12 The conclusion that the United States exercised control over the Landsberg military prison is further demonstrated by the instruments governing the allied occupation of Germany. Paragraph 2(i) of the Occupation Statute (C.A. App. 332) explicitly reserved "[c]ontrol" over the "German prisons" to the occupying powers. And the United States, through the U.S. High Commissioner for Germany, exercised exclusive control as an occupying force over the American zone in Germany, including the Landsberg prison. See Staff of the Senate Comm. on Foreign Relations, 92d Cong., 1st Sess., Documents on Germany, 1944-1970, at 165 (Comm. Print 1971) (Charter of the Allied (Western) High Commission for Germany, para. 3, signed by the Foreign Ministers of France, the United Kingdom, and the United States, June 20, 1949).
13 When Congress recognizes U.S. territories, it carefully delineates the rights and privileges that extend to the residents of such territories. See, e.g., 48 U.S.C. 734 ("statutory laws of the United States not locally inapplicable * * * shall have the same force and effect in Puerto Rico as in the United States"); 48 U.S.C. 737 (stating that "rights, privileges, and immunities" of U.S. citizens shall be respected in Puerto Rico "to the same extent as though Puerto Rico were a State of the Union"); 48 U.S.C. 1421b(l) ("Bill of rights" governing Guam; includes "privilege of the writ of habeas corpus"); 48 U.S.C. 1561 ("Bill of rights" governing Virgin Islands; includes "privilege of the writ of habeas corpus"); 48 U.S.C. 1661, 1662, 1662a (recognizing U.S. sovereignty over Tutuila, Manua, eastern Samoa, and Swains Island; stating that amendments to the constitution of American Samoa, as approved by the Secretary of the Interior pursuant to executive order, and which includes privilege of the writ of habeas corpus, may be made only by Act of Congress); 48 U.S.C. 1801 (historical and statutory notes) (approving Covenant to Establish a Commonwealth of the Northern Mariana Islands in Political Union with the United States of America and incorporating Constitution of the Northern Mariana Islands which includes privilege of writ of habeas corpus). Congress has not enacted any such legislation with respect to Guantanamo.
14 See, e.g., Proclamation No. 5564, 51 Fed. Reg. 40,399 (1986) (establishing the Northern Mariana Islands as U.S. territory); J. Res. of Mar. 24, 1976, Pub. L. No. 94-241, 90 Stat. 263 (Covenant to Establish a Commonwealth of the Northern Mariana Islands in Political Union with the United States of America); Act of Nov. 8, 1977, Pub. L. No. 95-157, 91 Stat. 1265 (establishing a U.S. District Court in the Northern Mariana Islands).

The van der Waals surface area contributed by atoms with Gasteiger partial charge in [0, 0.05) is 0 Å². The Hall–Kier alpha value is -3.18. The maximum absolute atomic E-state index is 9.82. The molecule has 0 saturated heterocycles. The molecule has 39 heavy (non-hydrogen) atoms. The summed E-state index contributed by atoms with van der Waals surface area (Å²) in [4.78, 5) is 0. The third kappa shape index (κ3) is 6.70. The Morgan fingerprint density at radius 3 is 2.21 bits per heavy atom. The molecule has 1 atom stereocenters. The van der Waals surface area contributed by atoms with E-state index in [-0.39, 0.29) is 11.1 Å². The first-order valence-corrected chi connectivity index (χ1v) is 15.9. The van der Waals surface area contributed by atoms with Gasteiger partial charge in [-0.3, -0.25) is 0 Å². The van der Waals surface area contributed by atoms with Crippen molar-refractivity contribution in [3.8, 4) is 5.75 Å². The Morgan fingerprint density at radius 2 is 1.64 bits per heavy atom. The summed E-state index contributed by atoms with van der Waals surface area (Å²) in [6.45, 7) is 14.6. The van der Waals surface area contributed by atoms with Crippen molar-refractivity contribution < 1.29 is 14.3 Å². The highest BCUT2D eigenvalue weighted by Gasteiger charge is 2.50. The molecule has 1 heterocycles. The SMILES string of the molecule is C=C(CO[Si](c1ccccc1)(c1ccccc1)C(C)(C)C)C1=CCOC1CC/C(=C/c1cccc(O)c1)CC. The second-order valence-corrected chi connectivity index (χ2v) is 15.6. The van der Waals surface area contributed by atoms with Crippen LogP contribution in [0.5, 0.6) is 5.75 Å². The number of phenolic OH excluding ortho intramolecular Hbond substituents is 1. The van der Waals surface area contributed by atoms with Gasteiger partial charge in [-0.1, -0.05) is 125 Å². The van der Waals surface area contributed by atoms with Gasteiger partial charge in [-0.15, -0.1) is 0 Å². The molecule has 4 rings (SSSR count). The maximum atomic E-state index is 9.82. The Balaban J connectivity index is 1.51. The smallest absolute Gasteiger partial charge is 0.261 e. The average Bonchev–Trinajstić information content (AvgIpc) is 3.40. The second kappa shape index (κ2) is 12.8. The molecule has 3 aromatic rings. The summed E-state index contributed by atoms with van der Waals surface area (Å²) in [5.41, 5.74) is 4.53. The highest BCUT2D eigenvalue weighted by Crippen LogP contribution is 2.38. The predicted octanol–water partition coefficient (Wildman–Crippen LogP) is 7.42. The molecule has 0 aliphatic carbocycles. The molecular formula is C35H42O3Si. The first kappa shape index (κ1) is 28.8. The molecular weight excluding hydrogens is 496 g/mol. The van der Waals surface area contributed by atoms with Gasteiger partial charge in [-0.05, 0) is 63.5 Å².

15 See United States v. Husband R. (Roach), 453 F.2d 1054, 1057 (5th Cir. 1971), cert. denied, 406 U.S. 935 (1972); Government of the Canal Zone v. Scott, 502 F.2d 566, 568, 570 (5th Cir. 1974); Government of the Canal Zone v. Yanez P. (Pinto), 590 F.2d 1344, 1351 (5th Cir. 1979).
16 Petitioners cite United States v. Lee, 906 F.2d 117 (4th Cir. 1990) (per curiam), for the proposition that crimes committed at Guantanamo may be prosecuted in the U.S. courts. But petitioners overlook that the court in Lee exercised jurisdiction over an indictment pursuant to 18 U.S.C. 7 (1988), which extended the criminal law extraterritorially to "crimes committed outside the jurisdiction of a state or district court." 906 F.2d at 117 n.1 (emphasis added). That certain laws may apply extraterritorially to Guantanamo only reinforces the conclusion that the base lies outside the United States. See Pet. App. 14a.
17 Any suggestion that Eisentrager applies only to the forces of a nation in a declared war with the United States is erroneous and would have irrational consequences. Those involved in the attack on Pearl Harbor would have been eligible for more favorable treatment than Japanese soldiers captured after Congress had formally declared war. Similarly, although lawful combatants of a nation that had declared war could seek no recourse in our courts, the courts would somehow be more accessible to rogue forces or members of an international terrorist network that does not follow the laws or customs of war. Nothing in Eisentrager requires that bizarre result.
18 The Geneva Convention reflects criteria that an organization must meet under the laws and customs of war for its members to qualify as lawful combatants eligible for prisoner-of- war status, including that the organization's members must act in accordance with the laws and customs of war. See GPW, art. 4(A)(2). Neither al Qaeda nor the Taliban meet those criteria. See Guantanamo Detainees, supra. In any event, under the laws and customs of war, captured combatants may be detained for the course of the hostilities regardless of whether they are lawful combatants or unlawful combatants. See Quirin, 317 U.S. at 30- 31.
19 Petitioners ask the courts to opine on the legality of the President's ongoing military operations and to release individuals who were captured during hostilities and who the military has determined should be detained. Particularly where hostilities remain ongoing, the courts have no jurisdiction, and no judicially-manageable standards, to evaluate or second-guess the conduct of the President and the military. These questions are constitutionally committed to the Executive Branch. That is particularly true where, as here, the President is acting with the full backing of Congress. See Authorization for Use of Military Force, Pub. L. No. 107-40, § 2, 115 Stat. 224; Youngstown Sheet & Tube Co. v. Sawyer, 343 U.S. 579, 635-638 (1952) (Jackson, J., concurring); see also American Ins. Ass'n v. Garamendi, 123 S. Ct. 2374, 2386-2387 (2003); Dames & Moore v. Regan, 453 U.S. 654, 668-669 (1981). Accordingly, although the courts below did not need to reach the issue, the political question doctrine provides an additional ground for affirming the judgment below.